|flow out or issue suddenly, copiously, or forcibly, as a fluid from confinement|
|reproach in a sarcastic, insulting, or jeering manner|
|1.||Also: torc a necklace or armband made of twisted metal, worn esp by the ancient Britons and Gauls|
|2.||any force or system of forces that causes or tends to cause rotation|
|3.||the ability of a shaft to cause rotation|
|[C19: from Latin torquēs necklace, and torquēre to twist]|
A turning or twisting force.
|torque (tôrk) Pronunciation Key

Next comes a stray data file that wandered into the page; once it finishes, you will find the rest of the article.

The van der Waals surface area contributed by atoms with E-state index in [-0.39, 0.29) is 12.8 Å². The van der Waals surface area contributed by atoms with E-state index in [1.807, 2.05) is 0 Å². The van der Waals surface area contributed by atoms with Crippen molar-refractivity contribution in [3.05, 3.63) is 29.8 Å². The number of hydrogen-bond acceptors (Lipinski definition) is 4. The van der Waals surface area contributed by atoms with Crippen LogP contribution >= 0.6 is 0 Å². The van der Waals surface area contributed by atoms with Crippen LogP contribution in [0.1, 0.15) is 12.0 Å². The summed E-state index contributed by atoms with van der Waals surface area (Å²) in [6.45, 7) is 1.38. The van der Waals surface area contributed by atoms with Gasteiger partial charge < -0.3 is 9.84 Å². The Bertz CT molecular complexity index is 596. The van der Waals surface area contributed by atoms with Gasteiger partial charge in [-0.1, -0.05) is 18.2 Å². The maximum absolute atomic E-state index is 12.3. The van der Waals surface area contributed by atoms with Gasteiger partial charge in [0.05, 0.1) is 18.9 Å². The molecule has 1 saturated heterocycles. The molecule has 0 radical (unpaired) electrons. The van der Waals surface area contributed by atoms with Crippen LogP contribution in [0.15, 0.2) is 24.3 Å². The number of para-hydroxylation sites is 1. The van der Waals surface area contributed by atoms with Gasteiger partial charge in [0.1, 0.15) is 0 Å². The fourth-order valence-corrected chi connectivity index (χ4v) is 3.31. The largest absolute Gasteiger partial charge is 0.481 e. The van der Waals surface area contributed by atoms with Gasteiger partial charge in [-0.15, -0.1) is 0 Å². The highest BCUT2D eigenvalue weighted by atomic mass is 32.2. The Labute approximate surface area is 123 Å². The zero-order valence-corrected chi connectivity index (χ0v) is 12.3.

The tendency of a force applied to an object to make it rotate about an axis. For a force applied at a single point, the magnitude of the torque is equal to the magnitude of the force multiplied by the distance from its point of application to an axis of rotation. Torque is also a vector quantity, equal to the vector product of the vector pointing from the axis to the point of application of force and the vector of force; torque thus points upward from a counterclockwise rotation. See also angular momentum, lever.